The book's visual and verbal components combine to make a narrative of definite—if slightly generic—charm while hinting at...

THE WAR BRIDE'S SCRAPBOOK

In her second fictional scrapbook, Preston (The Scrapbook of Frankie Pratt, 2011, etc.) uses real "scraps" she’s collected to magnify the effect of WWII on a newly married couple.

The war bride of the title begins her scrapbook in the fall of 1943 when her husband leaves for active duty 20 days after their first meeting. In her first section, “Life Before Perry,” bride Lila uses magazine art, advertisements, a business card, and whatever else can be pasted down to illustrate her childhood as the bright, chubby, “bossy” daughter of middle-class parents in prewar Charlottesville, Virginia. Her upwardly striving mother sends her to posh Sweet Briar, a Southern women’s college near Lynchburg, to make “the right connections”; in reaction, Lila pastes a photo of an unhappy grad with the found caption “I Flunked in Romance.” Although a senior seminar sparks an interest in architecture, she returns home to work in her father’s car insurance business. With headlines from LIFE and Charlottesville’s Daily Progress announcing the war, Lila takes a job at the university’s Bond Drive office, begins sharing a co-worker’s apartment, and loses weight. Ads for shorter skirts and rye crisps display 1940s style in the shadow of war maps. Perry answers Lila’s ad for a new roommate, and the “Our Romance” section begins. Despite his UVA architecture degree and acceptance to the graduate program at Harvard Design School, Bostonian Perry has enlisted in the Army. Movie tickets, recipes, and architectural sketches trace the couple’s platonic first two weeks. Then come the kiss, proposal, and elopement, highlighted by a copy of Eleanor Roosevelt’s advice column against furlough marriage. A short, passionate honeymoon complete with naked sketches follows. Then Perry’s off to Europe. “Life Without Perry” follows the couple’s predictable correspondence—each facing challenges and evolving in ways that will prove consequential—within the context of war memorabilia that WWII enthusiasts will gobble up. Perry’s “Homecoming” is understandably bittersweet.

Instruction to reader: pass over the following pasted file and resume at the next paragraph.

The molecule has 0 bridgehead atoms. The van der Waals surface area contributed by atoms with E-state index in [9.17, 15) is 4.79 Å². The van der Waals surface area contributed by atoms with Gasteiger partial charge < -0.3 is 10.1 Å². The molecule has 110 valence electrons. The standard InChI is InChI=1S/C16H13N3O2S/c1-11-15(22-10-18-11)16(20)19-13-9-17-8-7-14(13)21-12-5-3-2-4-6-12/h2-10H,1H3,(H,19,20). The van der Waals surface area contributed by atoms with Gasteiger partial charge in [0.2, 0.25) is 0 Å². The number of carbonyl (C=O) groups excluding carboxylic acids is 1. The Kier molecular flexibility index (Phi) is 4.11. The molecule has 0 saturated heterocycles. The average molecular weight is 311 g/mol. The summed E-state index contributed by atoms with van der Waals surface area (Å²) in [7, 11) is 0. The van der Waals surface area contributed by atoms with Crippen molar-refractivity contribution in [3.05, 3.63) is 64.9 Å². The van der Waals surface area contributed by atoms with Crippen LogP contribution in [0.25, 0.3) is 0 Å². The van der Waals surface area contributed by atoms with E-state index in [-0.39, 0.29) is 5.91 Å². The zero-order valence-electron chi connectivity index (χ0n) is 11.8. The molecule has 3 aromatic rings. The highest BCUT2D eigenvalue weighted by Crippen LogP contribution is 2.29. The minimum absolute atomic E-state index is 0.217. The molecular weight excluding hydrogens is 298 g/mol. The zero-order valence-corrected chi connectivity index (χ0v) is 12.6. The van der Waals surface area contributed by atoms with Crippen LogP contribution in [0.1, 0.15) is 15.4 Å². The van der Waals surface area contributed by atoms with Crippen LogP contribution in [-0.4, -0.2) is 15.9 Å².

The book's visual and verbal components combine to make a narrative of definite—if slightly generic—charm while hinting at darker depths under the entertaining surface.

Pub Date: Dec. 5, 2017

ISBN: 978-0-06-196692-7

Page Count: 224

Publisher: Ecco/HarperCollins

Review Posted Online: Aug. 30, 2017

Kirkus Reviews Issue: Sept. 15, 2017

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Doerr captures the sights and sounds of wartime and focuses, refreshingly, on the innate goodness of his major characters.

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  • Kirkus Reviews'
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  • New York Times Bestseller

  • National Book Award Finalist

  • Pulitzer Prize Winner

ALL THE LIGHT WE CANNOT SEE

Doerr presents us with two intricate stories, both of which take place during World War II; late in the novel, inevitably, they intersect.